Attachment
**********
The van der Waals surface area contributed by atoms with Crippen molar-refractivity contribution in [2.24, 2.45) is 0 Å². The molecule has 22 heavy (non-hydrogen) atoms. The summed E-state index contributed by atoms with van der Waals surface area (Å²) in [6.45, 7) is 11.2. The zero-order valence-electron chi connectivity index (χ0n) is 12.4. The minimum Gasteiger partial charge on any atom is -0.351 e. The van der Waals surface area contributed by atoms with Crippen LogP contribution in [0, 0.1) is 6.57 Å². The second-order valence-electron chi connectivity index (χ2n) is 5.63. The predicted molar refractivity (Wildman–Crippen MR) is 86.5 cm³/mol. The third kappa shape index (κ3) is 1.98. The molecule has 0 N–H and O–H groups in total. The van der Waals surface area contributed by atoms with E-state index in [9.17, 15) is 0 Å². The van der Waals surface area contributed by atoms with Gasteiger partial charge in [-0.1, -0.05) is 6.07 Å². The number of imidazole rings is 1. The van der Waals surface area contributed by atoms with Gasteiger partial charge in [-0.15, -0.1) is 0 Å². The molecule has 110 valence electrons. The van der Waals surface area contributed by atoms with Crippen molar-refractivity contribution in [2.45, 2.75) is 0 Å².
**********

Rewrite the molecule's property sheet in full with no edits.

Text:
The van der Waals surface area contributed by atoms with Crippen molar-refractivity contribution in [2.24, 2.45) is 0 Å². The molecule has 22 heavy (non-hydrogen) atoms. The summed E-state index contributed by atoms with van der Waals surface area (Å²) in [6.45, 7) is 11.2. The zero-order valence-electron chi connectivity index (χ0n) is 12.4. The minimum Gasteiger partial charge on any atom is -0.351 e. The van der Waals surface area contributed by atoms with Crippen LogP contribution in [0, 0.1) is 6.57 Å². The second-order valence-electron chi connectivity index (χ2n) is 5.63. The predicted molar refractivity (Wildman–Crippen MR) is 86.5 cm³/mol. The third kappa shape index (κ3) is 1.98. The molecule has 0 N–H and O–H groups in total. The van der Waals surface area contributed by atoms with E-state index in [9.17, 15) is 0 Å². The van der Waals surface area contributed by atoms with Gasteiger partial charge in [-0.1, -0.05) is 6.07 Å². The number of imidazole rings is 1. The van der Waals surface area contributed by atoms with Gasteiger partial charge in [-0.15, -0.1) is 0 Å². The molecule has 110 valence electrons. The van der Waals surface area contributed by atoms with Crippen molar-refractivity contribution in [2.45, 2.75) is 0 Å².